Without a return to a robust private label securitization market for pristine borrowers, securitization of riskier loans won’t occur and without a vehicle to finance them, origination of these loans to be fairly limited.
That’s the conclusion of “The Rebirth of Securitization,” a white paper by the Urban Institute’s Laurie Goodman published September 10. Just seven days later CoreLogic’s Faith Schwartz approached the need for a viable vehicle to transfer risk to a private label marketplace.
“While there is much focus and activity around how to attract private label securitization so it may regain its footing, incentives for risk taking have been greatly diminished in the post crisis era,” she wrote.
“But to fully serve the marketplace of eligible borrowers, we need to assess the breadth of origination and servicing processes for transparency and effectiveness to meet the demands of the housing finance system. Are we serving the full spectrum of borrowers in the system who desire a loan and who have the capacity and ability to repay? Do we have the right programs, and educational tools to meet the generational demands of borrowing we will see from the millennial population?” she said in CoreLogic’s Housing Policy Update.
She noted that as of the first quarter of 2015, Fannie Mae, Freddie Mac, commonly referred to as the GSEs, and the Federal Housing Administration and Veteran’s Administration backed over 70 percent of first lien originations. Meanwhile, the private label securitization market remains lackluster, having declined from its 41 percent market share peak in 2006 to less than one percent over the past seven years. This is a reset of the investor mortgage market and flow of private capital into housing. Meanwhile, balance sheet lending or loans held by banks has grown to 28 percent as of the first quarter of 2015.
She lists four factors that improve the climate for a return of a private label marketplace:
- In 2003 borrowers with a credit score below 639 comprised 18 percent of purchase transactions which increased to 30 percent in 2007. Today the current combined number of purchase transactions is below 4 percent.
- Most loans are now originated with full documentation. The reduction of risk layering has contributed greatly to the contraction of loans being originated in housing with the elimination of the “no and low doc loans, which peaked in 2005 at nearly 42 percent of those purchase originations currently make up less than one percent.
- Existing home inventory supply constraints, limited affordable new construction, tight rental markets and stagnant increases to real incomes over the previous decade all heighten barriers of access and
- A host of new rules have been implemented by the newly created CFPB with the intent of advancing consumer protections to ensure that borrowers who are willing, capable and properly underwritten can attain a mortgage and eventual home ownership.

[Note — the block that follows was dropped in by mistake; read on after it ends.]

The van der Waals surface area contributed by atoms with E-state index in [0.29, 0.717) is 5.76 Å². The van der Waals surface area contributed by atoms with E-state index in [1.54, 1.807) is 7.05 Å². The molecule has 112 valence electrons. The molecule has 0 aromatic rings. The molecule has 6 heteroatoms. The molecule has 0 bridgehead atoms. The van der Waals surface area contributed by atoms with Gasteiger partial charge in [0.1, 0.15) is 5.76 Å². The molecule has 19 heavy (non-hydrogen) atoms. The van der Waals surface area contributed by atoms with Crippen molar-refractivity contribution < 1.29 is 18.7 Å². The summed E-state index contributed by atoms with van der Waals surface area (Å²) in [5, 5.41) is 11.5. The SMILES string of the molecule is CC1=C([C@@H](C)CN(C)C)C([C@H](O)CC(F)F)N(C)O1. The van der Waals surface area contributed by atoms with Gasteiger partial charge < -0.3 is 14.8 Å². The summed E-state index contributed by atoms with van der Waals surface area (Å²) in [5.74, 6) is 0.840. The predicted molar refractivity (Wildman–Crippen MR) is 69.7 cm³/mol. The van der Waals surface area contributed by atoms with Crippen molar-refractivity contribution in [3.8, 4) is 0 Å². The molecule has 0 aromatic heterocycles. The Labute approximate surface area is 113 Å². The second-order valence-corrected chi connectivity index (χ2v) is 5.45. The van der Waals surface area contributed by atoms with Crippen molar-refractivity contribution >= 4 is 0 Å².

But “Thus far an expansive resurgence in private participation in credit risk exposure remains to be seen.”
The Urban Institute’s Goodman looks at the problem from an investor’s perspective. She notes that asset classes ranging from student loans to auto loans have bounced back from the Great Recession but mortgages have not.
“The securitization of less pristine mortgages will require more work and more time to rebound because investors must gain a level of comfort with prime jumbo securitization .Our view is that securitizations for these loans will initially emerge as financing transactions; over time and well after the reestablishment of the prime jumbo market, credit risk will be transferred on less than pristine collateral,” she wrote. She cites the need for better underwriting, more consistent Loan-Level Information, and notes that:
“In residential mortgage lending many conflicts of interest exist among the originator, the servicer, and the investors. Moreover, the incentive structure is often misaligned, accentuating these conflicts of interest. It is worth walking through how the misalignment of interests in the residential mortgage market actually plays out.”
However, she takes issue with those who argue the government’s advantages are responsible for the demise of a secondary market. “Yes, the government does have an advantage in funding. Yes, the government did step in and raise loan limits in 2008, allowing the GSEs and the FHA to insure loans they had not been able to before. But bank portfolios face the same competition, and they have grown considerably. It is very difficult to argue that the government funding advantage is a significant issue for the PLS market,” she wrote.
“Industry efforts to address standardization, conflict of interest, transparency, and communications are under way. These efforts can somewhat improve the relative economics of securitization. However, a macroeconomic environment in which balance sheet retention of pristine collateral is less attractive would certainly accelerate the reemergence of a robust private-label securities market for prime jumbo collateral,” wrote Goodman in her conclusion.
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